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The Dream World, WILD Dreaming & Multi-Dimensional Being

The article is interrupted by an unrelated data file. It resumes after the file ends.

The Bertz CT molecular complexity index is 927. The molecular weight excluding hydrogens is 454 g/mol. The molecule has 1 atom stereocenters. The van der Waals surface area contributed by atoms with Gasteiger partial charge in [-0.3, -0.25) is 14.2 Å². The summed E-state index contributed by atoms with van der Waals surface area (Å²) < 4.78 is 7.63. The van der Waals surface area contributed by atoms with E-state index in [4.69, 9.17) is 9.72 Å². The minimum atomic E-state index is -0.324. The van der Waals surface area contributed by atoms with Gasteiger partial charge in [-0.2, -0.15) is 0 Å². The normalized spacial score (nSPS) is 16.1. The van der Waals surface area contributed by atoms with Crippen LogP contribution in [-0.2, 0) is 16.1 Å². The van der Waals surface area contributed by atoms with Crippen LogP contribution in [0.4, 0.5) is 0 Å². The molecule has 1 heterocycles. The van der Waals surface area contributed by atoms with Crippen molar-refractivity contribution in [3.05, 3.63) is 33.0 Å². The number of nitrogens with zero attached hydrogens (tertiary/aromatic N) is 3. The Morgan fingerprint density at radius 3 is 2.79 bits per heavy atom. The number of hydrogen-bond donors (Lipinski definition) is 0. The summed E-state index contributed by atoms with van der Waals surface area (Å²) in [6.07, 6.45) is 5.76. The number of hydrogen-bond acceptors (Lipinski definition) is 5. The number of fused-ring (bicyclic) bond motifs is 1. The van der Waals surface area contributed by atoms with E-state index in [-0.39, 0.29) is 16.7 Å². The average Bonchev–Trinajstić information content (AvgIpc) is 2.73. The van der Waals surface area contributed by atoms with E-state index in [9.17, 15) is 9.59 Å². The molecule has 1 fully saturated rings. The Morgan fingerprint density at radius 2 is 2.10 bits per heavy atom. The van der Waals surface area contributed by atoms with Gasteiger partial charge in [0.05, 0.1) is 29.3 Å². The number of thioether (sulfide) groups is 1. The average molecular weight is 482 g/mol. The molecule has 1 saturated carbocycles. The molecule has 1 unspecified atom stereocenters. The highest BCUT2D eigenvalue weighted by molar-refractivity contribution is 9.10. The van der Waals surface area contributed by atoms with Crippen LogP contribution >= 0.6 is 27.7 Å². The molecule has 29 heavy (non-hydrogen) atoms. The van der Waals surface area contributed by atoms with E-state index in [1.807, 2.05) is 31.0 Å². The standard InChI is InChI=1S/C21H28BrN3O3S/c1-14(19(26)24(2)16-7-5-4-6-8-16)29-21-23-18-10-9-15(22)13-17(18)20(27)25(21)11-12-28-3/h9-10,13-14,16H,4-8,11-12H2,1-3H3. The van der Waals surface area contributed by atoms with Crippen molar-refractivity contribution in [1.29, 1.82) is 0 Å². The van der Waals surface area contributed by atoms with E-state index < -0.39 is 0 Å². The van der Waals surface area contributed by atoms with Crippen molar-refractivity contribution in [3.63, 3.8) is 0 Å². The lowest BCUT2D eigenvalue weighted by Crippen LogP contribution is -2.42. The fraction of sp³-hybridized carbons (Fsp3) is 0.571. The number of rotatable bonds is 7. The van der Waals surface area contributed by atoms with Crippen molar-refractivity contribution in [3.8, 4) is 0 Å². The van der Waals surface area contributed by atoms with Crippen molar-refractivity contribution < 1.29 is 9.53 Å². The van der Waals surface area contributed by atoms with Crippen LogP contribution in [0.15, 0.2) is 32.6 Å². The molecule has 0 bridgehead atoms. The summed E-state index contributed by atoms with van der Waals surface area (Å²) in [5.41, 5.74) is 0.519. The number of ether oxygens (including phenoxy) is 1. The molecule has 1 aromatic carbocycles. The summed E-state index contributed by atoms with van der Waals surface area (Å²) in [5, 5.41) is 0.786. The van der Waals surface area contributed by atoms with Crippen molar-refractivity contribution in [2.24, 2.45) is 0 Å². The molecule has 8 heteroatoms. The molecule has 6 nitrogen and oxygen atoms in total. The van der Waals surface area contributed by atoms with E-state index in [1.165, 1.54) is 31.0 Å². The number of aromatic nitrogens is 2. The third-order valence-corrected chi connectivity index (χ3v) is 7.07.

You might ask, why would you want to have more lucid dreams – aside from the handy ability to escape from a nightmare? Wisdom teachers through the ages, like Carlos Casteneda, taught that the dream (or ‘astral’) world is just as real, in its own way, as the world we walk and talk and surf through in our waking life. It is said that we are ‘multi-dimensional beings‘. We grow our power and clarity when we can integrate wisdom and knowledge from all dimensions of our being, not just the logical waking-life dimension that often consists of staring at a screen. Carlos Casteneda reported his experiences with Mexican Yaqui Indian sorcerer don Juan Matus, where he learned to have control over his dreams and had all kinds of far-out adventures in the spiritual realm. In research on states of consciousness, floatation tank users have found that they experience spontaneous bright images which are like a vivid dream – although they are awake and conscious. The images can be scenes from long-ago memories, or random images. This is sometimes called a ‘WILD’ or Waking-Induced Lucid Dream. Floatation tanks are well known to help with meditation, as well as better sleep and radical de-stressing. They are sound and light-proof, filled with skin-temperature water infused with medical grade Epsom salts – which are great for detoxifying physically and emotionally, and top you up with magnesium which is stress-reducing.